“Congratulations, you are now never off [work]”

By Scott Mechura Explore Big Sky Food Columnist

As anyone in the hospitality industry knows, the workweek is far longer than 40 hours. Chefs have known this for decades.

This is not to say that fellow hospitality peers don’t share the same schedule, because most of the time they do. It’s common to hit the 40-hour mark with a couple days left to go in the week.

In today’s society, professionals have increasingly demanding work lives and schedules as well. There simply aren’t enough hours in the day for work, families and personal lives. But aside from the physical time spent at our jobs, what about the time spent on our jobs?

When I travel with friends on vacation, by about the fourth or fifth day the shine wears off and they start talking about all the work piling up when they return to the office. It feels good to realize in those moments that there essentially is no work stacking up for me when I return to the kitchen.

As chefs we realize, historically, that work stays at work. Our industry has a clear beginning and end to the day. Sure there’s some pre-vacation prep work to be done, but after all we can’t take the ovens home with us, right?

Thanks (thanks?!) to smartphones, laptops, and our society demanding immediate satisfaction, we’re connected 24-7, and it’s increasingly easy to take our work home with us. Why should I sit in an office working on my staff’s schedule or writing a special menu while years of humming hood fans in the distance slowly deteriorate my hearing? I can bring my laptop home and work on a menu or my schedule for the week. But should I?

In the days before smartphones were commonplace, a previous employer once upgraded me from a mobile phone to a Blackberry. I had it about an hour or so and was still trying to figure out its nuances when I received my first email from my boss. It simply read, “Congratulations, you are now never off.”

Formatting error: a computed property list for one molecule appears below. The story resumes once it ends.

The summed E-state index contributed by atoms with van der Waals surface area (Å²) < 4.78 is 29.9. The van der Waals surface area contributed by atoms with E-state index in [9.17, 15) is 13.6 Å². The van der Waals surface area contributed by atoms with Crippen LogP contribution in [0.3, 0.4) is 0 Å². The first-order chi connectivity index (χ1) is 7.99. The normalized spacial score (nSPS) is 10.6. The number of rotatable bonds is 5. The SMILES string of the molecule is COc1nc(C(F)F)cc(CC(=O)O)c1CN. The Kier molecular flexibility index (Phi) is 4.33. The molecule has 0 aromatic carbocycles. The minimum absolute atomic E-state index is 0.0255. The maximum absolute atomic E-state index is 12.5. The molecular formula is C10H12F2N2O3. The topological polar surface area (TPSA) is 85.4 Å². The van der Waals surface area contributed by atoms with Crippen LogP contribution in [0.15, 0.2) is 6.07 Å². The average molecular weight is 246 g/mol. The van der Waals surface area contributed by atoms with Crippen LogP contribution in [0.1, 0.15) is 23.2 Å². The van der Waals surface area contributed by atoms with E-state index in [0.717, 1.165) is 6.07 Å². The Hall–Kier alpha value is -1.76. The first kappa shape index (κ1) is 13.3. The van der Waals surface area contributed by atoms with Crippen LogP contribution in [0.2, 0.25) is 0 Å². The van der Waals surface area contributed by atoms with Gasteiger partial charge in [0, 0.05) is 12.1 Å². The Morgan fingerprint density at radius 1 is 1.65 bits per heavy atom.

Unless you’re an NFL quarterback like Payton Manning, who seems to constantly study his craft, most of us try to achieve balance in our lives. My workplace is a steady beehive of activity. Even a slow day isn’t slow, and there’s constantly something to do.

But it’s the unplugging that allows me to then plug back in more effectively. It took me a long time and some “encouragement” from my wife to figure this out. And I’m a better person for it.

I believe it’s important to set some company (or personal, if you are self-employed) ground rules for being “off” from work. We can take our work home with us, but is it worth the time spent working in our own home environment? There’s a reason one is called work and the other is called home.

Until I decide one day to bring one of Buck’s ovens home with me, I intend to keep it that way.

Scott Mechura has spent a life in the hospitality industry. He is a former certified beer judge and currently the Executive Chef at Buck’s T-4 Lodge in Big Sky.